Thankfully the adult clinic is now larger than the “mother” paediatric clinic. To me this signifies major progress and major advances in our understanding and management of the condition. It is so heartwarming that the necessity for this clinic arose and that so many of our patients are reaching adulthood today. It has been my absolute pleasure and privilege to witness and experience these monumental and historical changes and to have been part of the process.
To all my patients
It has been my honour to see so many of my former patients reaching adulthood and living fulfilled, productive and full lives. It has been my delight to become the ‘grandmother’ on multiple occasions to newborn babies born to my former patients or to be called in to check these babies postnatally.
It is heart warming when my former patients pop in to our clinic on their own clinic days or whilst hospitalised just “to say hello” or to catch up or to let us know how they are doing, and when they send graduation photographs or a wedding invitation. It has been historic and enlightening to see how with time we have realised that our entire rainbow nation is affected by the condition, which in earlier years was thought to only affect caucasians. It has been a challenge to teach our students and junior staff that all who cough and struggle to gain weight do NOT necessarily have tuberculosis or HIV, but to think wider and to include CF as a consideration in the diagnostic work up. My admiration for all of you is immeasurable. You are all brave and heroic warriors, facing each new day with courage and determination.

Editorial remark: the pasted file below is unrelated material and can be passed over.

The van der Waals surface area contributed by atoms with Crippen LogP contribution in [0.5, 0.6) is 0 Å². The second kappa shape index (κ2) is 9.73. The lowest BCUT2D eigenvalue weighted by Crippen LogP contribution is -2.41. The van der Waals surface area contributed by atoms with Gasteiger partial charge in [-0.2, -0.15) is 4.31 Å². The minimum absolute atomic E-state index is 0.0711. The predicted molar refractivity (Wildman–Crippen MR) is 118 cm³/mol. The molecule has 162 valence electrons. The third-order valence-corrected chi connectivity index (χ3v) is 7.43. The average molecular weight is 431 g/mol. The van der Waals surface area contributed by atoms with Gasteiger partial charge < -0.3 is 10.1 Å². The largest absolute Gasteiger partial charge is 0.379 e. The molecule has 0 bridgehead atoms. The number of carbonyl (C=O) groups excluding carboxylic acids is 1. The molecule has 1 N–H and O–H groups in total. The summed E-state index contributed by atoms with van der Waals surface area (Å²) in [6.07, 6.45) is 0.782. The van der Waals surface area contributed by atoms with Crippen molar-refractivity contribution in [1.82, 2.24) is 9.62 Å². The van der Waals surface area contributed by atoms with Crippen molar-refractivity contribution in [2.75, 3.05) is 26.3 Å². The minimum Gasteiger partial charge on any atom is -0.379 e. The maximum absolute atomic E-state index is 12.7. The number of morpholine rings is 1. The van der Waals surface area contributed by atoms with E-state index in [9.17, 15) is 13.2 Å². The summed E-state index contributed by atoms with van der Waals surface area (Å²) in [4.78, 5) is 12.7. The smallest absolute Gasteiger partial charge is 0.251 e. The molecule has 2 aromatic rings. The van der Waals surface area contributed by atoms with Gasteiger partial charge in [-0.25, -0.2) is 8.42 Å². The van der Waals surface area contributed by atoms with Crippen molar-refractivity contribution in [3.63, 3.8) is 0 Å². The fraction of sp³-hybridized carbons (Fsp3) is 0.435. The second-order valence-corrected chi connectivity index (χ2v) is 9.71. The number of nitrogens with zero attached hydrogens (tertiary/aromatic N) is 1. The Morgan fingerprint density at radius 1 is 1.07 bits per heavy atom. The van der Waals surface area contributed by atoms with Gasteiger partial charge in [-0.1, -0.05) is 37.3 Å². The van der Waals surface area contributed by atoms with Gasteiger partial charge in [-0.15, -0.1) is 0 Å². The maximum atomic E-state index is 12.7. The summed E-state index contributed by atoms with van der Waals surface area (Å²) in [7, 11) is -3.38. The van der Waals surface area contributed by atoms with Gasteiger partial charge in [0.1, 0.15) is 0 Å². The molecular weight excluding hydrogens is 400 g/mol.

It has been my pleasure and privilege to work with, and learn from each one of you, and I have learned huge lessons on how to confront life’s challenges and adversities and how to succeed at it. THANK YOU to each one of you for what you have given me and for the life -lessons that you have taught me. EACH one of you has taught me something valuable.
And to those reading the magazine with whom we have not succeeded in “winning the war” I salute each of you for your bravery and the the “battle “that you all fought so courageously. I think of all of you and your precious families so often. I will never forget you and your children and your presence is ingrained in mine for eternity.
Wishing you all luck and the best of health for the future.
I will miss each one of you.
To those I worked with